Tuesday, May 28, 2013

Taking it easier on myself.

So I’ve been reading this book, The 7 Secrets of the Prolific: The Definitive Guide to Overcoming Procrastination, Perfectionism, and Writer's Block, by Hillary Rettig, about writer productivity. Much of the first part of it deals with perfectionism. Now, I’ve always known I was somewhat of a perfectionist, but I never knew how much until reading this book.

I mean, holy CRAP, I’m a perfectionist. Wow. All the self-destructive behaviors the author mentions and chalks up to perfectionism? Yeah, I recognize those. But I didn’t know just how much they were holding me back until I read the book, nor did I know how much procrastination is linked to perfectionism. All the little tricks I was doing that were, I thought, making me more productive…were actually doing the exact opposite. Things like:

• Giving myself daily or weekly word counts to meet (and then mentally berating myself if I didn’t meet them)

• Taking full days off with the expectation that I would write TONS OF PAGES during that time (forgetting, of course, that since I work a day job I do need legitimate time off, and that plowing through writing does not give me the mental/physical vacation I need)

• Being absolutely nuts about what I could do in a given time period (“you can totally write 10,000 words in a day!”)

I was doing all of those things (and more), and they were doing nothing good for me. They were setting me up for failure, and the failure was discouraging me from writing. My actions were completely counterproductive—I just didn’t know it at the time. They were actually blocking me from doing the kind of writing I need to be doing—hell, many days, they were blocking me from doing any writing at all.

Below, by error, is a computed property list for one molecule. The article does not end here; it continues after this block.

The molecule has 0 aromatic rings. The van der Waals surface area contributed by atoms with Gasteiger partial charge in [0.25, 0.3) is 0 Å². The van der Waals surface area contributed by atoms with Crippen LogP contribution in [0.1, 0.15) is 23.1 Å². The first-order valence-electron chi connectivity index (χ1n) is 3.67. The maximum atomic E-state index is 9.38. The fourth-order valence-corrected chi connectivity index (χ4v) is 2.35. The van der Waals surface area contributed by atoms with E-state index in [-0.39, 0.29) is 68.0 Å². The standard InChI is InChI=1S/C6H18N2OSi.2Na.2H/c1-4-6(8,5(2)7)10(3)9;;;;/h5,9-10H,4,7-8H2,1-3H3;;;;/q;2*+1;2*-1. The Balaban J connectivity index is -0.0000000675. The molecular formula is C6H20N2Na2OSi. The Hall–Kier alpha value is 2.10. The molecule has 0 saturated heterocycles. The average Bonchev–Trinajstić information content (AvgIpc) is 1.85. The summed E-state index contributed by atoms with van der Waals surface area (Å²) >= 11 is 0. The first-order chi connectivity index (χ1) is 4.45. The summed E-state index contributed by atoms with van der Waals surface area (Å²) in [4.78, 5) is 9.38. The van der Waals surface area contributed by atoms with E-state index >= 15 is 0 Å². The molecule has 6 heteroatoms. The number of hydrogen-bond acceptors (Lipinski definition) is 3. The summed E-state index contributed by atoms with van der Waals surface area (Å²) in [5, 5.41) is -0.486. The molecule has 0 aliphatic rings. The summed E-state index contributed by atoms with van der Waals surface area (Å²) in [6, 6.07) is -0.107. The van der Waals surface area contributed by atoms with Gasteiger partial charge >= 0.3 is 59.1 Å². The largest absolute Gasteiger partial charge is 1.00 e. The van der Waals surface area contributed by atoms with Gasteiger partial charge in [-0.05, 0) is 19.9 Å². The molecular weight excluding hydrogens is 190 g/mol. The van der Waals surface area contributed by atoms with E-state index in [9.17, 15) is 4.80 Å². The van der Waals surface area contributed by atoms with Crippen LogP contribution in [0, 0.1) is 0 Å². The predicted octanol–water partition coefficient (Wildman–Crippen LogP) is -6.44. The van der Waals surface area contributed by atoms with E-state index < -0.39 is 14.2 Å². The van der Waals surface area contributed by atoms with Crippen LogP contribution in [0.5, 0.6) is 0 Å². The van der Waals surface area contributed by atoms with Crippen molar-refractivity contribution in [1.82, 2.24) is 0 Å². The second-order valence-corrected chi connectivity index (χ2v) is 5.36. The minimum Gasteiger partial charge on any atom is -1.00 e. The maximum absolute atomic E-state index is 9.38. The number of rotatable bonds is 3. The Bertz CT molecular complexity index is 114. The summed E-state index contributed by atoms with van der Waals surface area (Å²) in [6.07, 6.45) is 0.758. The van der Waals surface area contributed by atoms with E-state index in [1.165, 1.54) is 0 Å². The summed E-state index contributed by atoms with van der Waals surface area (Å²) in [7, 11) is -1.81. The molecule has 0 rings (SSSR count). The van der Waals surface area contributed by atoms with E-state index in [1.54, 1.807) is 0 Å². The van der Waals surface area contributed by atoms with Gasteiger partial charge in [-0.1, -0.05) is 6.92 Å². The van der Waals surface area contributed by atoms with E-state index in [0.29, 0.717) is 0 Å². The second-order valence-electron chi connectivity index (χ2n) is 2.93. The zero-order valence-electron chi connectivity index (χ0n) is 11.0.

The author suggested that blocked writers start small. She suggested what amounts to interval training for writing—take a timer, set it for something small (like 5, 8, or 10 minutes), and write for that amount of time. If you can’t write your story, then write notes, outline, etc—just physically write SOMETHING that can push your story forward. I was skeptical (“Really, how much decent stuff can I write in 10 minutes?”), but I tried it. About 6 minutes into writing, my brain was like, “Hey Nikki, go check out your awesome new website again. Or go work on your Goodreads page. Or check Facebook. Or, or, or…” I didn’t listen to that voice. I knew I could do all of those things later, and that right now, all I had to do was write.

So I wrote. 10 minutes turned into 40 minutes of solid, un-distracted writing time. And at the end of it, I had 991 words.

I didn’t ask myself to write that much, or for that long. I just asked myself to write for 10 minutes and do whatever I could do in that time. I didn’t put pressure on myself to do more. And when I didn’t have that pressure, I actually became productive. When I got on a roll, I just kept going. You know when you’ve hit your stride, and there’s no reason to stop just because the 10 minutes you allotted yourself have run out. Go, baby, go! And go, I did.

Who knew that taking the anti-pressure, anti-perfectionist route would end up making me have my most productive writing morning in weeks? I’m gonna try it again tomorrow. Just 10 minutes. I’m excited to see what comes of it.

In the meantime, I’m going to read more of The 7 Secrets of the Prolific: The Definitive Guide to Overcoming Procrastination, Perfectionism, and Writer's Block. I’m only on chapter 3, but already this is proving to be a very helpful read. I’ll already recommend it to any other writers struggling with productivity and/or perfection—even if you read nothing but the first two chapters, it’ll still be a valuable resource for you.

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